Oops, how did that one get there? That’s not really a career.
Literally. For you’re the one with the voice. We’re just here to help you get it out.
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When a song is written by more than one person, it is co-written, or written jointly or in collaboration with another author.  Co-writers create songs in different ways. Some co-writers use a "stream of consciousness" approach, throwing out every single line or word or rhyme that comes to them. By letting ideas flow, this generates potential lyrics and song structures more effectively than trying to writing the song by discussing options. Co-writing can help two creators with different talents and strengths to create a new song that neither could have been able to devise if they were working alone.  The first step in co-writing is to establish the division of the contribution between co-writers. In copyright law, there is no distinction of importance between the lyrics of the song or the melody of the song, therefore each writer is given ownership equally over all of the song, unless another agreement is arranged.  "Phantom" songwriters are those who provided small contributions to the song, such as a band member who suggests a line for a verse or a session musician who informally proposes a chord progression for a coda. Once a songwriter is acknowledged as a cowriter on the project, this is almost impossible to undo, so "phantom" songwriters are not usually given credit.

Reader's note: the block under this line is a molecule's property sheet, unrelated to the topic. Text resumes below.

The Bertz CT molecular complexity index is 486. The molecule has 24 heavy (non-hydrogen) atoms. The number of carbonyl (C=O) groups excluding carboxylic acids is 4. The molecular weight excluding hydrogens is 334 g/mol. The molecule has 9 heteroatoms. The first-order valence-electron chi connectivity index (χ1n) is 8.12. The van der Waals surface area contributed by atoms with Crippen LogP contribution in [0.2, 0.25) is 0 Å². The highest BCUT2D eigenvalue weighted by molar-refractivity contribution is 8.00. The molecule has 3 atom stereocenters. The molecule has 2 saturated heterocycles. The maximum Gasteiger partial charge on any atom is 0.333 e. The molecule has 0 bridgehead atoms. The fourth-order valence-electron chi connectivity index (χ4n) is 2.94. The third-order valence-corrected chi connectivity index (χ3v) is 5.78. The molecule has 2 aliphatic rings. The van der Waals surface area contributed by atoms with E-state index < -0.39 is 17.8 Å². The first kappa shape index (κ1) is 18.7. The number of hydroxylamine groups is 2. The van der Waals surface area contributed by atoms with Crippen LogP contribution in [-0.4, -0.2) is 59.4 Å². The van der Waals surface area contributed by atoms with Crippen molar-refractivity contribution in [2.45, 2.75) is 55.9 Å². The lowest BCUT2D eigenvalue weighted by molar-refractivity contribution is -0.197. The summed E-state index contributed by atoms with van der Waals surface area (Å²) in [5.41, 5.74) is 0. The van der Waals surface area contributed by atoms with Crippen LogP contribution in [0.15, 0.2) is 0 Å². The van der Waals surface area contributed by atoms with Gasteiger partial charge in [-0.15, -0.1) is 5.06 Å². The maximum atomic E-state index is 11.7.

A playwright writes plays which may or may not be performed on a stage by actors. A play's narrative is driven by dialogue. Like novelists, playwrights usually explore a theme by showing how people respond to a set of circumstances. As writers, playwrights must make the language and the dialogue succeed in terms of the characters who speak the lines as well as in the play as a whole. Since most plays are performed, rather than read privately, the playwright has to produce a text that works in spoken form and can also hold an audience's attention over the period of the performance. Plays tell "a story the audience should care about", so writers have to cut anything that worked against that.  Plays may be written in prose or verse. Shakespeare wrote plays in iambic pentameter as does Mike Bartlett in his play King Charles III (2014). 
composer "one who writes and arranges music," 1590s, from compose. Used in general sense of "one who combines into a whole" from 1640s, but the music sense remains the predominant one.